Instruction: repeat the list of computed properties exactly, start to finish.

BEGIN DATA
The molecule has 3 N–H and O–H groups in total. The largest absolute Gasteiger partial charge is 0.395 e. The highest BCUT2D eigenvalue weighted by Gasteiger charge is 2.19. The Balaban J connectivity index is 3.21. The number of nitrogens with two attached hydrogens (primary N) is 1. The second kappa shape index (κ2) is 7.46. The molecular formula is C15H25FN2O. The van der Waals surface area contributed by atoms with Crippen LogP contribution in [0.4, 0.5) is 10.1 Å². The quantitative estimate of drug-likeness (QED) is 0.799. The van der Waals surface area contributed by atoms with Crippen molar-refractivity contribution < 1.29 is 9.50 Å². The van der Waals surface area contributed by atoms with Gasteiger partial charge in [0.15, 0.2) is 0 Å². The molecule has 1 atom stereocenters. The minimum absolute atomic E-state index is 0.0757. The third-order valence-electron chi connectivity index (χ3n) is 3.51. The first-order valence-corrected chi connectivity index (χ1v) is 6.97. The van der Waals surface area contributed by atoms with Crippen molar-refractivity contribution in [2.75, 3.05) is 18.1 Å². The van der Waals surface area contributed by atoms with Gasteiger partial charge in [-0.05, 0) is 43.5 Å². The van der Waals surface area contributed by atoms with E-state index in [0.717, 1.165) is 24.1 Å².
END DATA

The molecule has 3 N–H and O–H groups in total. The largest absolute Gasteiger partial charge is 0.395 e. The highest BCUT2D eigenvalue weighted by Gasteiger charge is 2.19. The Balaban J connectivity index is 3.21. The number of nitrogens with two attached hydrogens (primary N) is 1. The second kappa shape index (κ2) is 7.46. The molecular formula is C15H25FN2O. The van der Waals surface area contributed by atoms with Crippen LogP contribution in [0.4, 0.5) is 10.1 Å². The quantitative estimate of drug-likeness (QED) is 0.799. The van der Waals surface area contributed by atoms with Crippen molar-refractivity contribution < 1.29 is 9.50 Å². The van der Waals surface area contributed by atoms with Gasteiger partial charge in [0.15, 0.2) is 0 Å². The molecule has 1 atom stereocenters. The minimum absolute atomic E-state index is 0.0757. The third-order valence-electron chi connectivity index (χ3n) is 3.51. The first-order valence-corrected chi connectivity index (χ1v) is 6.97. The van der Waals surface area contributed by atoms with Crippen molar-refractivity contribution in [2.75, 3.05) is 18.1 Å². The van der Waals surface area contributed by atoms with Gasteiger partial charge in [-0.05, 0) is 43.5 Å². The van der Waals surface area contributed by atoms with E-state index in [0.717, 1.165) is 24.1 Å².